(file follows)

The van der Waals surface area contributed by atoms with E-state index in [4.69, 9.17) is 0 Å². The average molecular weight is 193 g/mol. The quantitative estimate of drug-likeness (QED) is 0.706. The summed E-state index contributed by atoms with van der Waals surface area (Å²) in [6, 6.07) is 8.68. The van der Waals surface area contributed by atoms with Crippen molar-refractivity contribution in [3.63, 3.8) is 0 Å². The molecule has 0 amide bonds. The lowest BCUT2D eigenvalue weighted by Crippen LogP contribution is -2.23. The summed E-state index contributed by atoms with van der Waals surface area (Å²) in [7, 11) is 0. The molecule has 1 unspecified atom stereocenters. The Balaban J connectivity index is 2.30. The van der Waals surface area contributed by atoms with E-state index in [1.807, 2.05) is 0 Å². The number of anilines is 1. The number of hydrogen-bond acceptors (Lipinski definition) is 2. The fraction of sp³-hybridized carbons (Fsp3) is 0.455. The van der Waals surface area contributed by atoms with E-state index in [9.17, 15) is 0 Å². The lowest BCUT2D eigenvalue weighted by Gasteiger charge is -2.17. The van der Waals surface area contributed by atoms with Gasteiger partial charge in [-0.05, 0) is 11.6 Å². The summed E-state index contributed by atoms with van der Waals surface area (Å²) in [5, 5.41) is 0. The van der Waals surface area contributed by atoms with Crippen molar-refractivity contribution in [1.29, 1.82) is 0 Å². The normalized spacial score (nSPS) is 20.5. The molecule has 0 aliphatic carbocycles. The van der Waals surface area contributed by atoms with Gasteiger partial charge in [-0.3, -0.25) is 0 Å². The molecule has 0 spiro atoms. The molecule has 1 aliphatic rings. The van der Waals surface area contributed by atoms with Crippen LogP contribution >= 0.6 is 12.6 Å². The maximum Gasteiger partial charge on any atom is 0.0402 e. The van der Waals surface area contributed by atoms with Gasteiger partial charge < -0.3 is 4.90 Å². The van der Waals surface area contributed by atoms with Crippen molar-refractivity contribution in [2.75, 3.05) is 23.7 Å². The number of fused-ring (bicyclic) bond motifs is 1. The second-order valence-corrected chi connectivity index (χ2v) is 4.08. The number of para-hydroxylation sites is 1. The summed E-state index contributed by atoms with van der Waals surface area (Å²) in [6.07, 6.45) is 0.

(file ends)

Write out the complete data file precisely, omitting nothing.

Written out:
The van der Waals surface area contributed by atoms with E-state index in [4.69, 9.17) is 0 Å². The average molecular weight is 193 g/mol. The quantitative estimate of drug-likeness (QED) is 0.706. The summed E-state index contributed by atoms with van der Waals surface area (Å²) in [6, 6.07) is 8.68. The van der Waals surface area contributed by atoms with Crippen molar-refractivity contribution in [3.63, 3.8) is 0 Å². The molecule has 0 amide bonds. The lowest BCUT2D eigenvalue weighted by Crippen LogP contribution is -2.23. The summed E-state index contributed by atoms with van der Waals surface area (Å²) in [7, 11) is 0. The molecule has 1 unspecified atom stereocenters. The Balaban J connectivity index is 2.30. The van der Waals surface area contributed by atoms with E-state index in [1.807, 2.05) is 0 Å². The number of anilines is 1. The number of hydrogen-bond acceptors (Lipinski definition) is 2. The fraction of sp³-hybridized carbons (Fsp3) is 0.455. The van der Waals surface area contributed by atoms with E-state index in [9.17, 15) is 0 Å². The lowest BCUT2D eigenvalue weighted by Gasteiger charge is -2.17. The van der Waals surface area contributed by atoms with Gasteiger partial charge in [-0.05, 0) is 11.6 Å². The summed E-state index contributed by atoms with van der Waals surface area (Å²) in [5, 5.41) is 0. The van der Waals surface area contributed by atoms with Crippen molar-refractivity contribution in [1.29, 1.82) is 0 Å². The normalized spacial score (nSPS) is 20.5. The molecule has 0 aliphatic carbocycles. The van der Waals surface area contributed by atoms with Gasteiger partial charge in [-0.3, -0.25) is 0 Å². The molecule has 0 spiro atoms. The molecule has 1 aliphatic rings. The van der Waals surface area contributed by atoms with Crippen LogP contribution >= 0.6 is 12.6 Å². The maximum Gasteiger partial charge on any atom is 0.0402 e. The van der Waals surface area contributed by atoms with Gasteiger partial charge < -0.3 is 4.90 Å². The van der Waals surface area contributed by atoms with Crippen molar-refractivity contribution in [2.75, 3.05) is 23.7 Å². The number of fused-ring (bicyclic) bond motifs is 1. The second-order valence-corrected chi connectivity index (χ2v) is 4.08. The number of para-hydroxylation sites is 1. The summed E-state index contributed by atoms with van der Waals surface area (Å²) in [6.07, 6.45) is 0.